According to the rule of Bunsen and Roscoe a photochemical reaction is directly proportional to the total energy dose, irrespective of the time through which this dose is delivered. To date few studies have addressed the validity of this rule in experimental and applied photobiology.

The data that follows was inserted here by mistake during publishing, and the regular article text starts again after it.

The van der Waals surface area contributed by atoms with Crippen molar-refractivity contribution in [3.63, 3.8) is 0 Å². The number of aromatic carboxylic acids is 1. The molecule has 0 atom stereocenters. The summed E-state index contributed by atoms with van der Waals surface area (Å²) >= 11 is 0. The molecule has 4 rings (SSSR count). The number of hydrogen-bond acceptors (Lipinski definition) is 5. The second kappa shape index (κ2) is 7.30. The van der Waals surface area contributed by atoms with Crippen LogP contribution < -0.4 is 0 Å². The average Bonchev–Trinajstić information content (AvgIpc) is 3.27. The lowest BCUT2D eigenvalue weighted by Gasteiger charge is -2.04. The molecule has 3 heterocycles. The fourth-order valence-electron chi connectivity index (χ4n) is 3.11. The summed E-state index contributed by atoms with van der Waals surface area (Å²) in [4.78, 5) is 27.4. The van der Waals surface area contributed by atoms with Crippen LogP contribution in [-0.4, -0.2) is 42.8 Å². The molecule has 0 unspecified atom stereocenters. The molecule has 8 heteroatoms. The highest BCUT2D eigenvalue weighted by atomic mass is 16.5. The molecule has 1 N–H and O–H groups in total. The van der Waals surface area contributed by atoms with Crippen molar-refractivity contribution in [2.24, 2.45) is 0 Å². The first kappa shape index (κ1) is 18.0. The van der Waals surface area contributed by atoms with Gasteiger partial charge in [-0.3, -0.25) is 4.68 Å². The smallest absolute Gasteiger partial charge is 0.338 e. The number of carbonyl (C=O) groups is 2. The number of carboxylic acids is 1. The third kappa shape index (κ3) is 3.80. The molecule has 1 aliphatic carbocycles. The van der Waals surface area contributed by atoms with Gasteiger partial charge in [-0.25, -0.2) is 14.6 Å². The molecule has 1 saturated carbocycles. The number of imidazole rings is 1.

Most of these data point to the fact that the rule of reciprocity is invalid or of limited validity for many photobiological reactions. For UV-induced cell death, photocarcinogenesis, psoralen photo-chemistry, and the effects of low level laser radiation it has been shown that at a constant dose the intensity of the source is a major factor that determines quality and quantity of the response. In the clinical photomedicine systematic investigations on the reciprocity of exposure time and radiation intensity are lacking. Such studies are urgently needed since it can be concluded from experimental evidence, that their results might lead to therapeutic regimens with an improved therapeutic index, i. e. maximized therapeutic efficacy with minimized adverse reactions.
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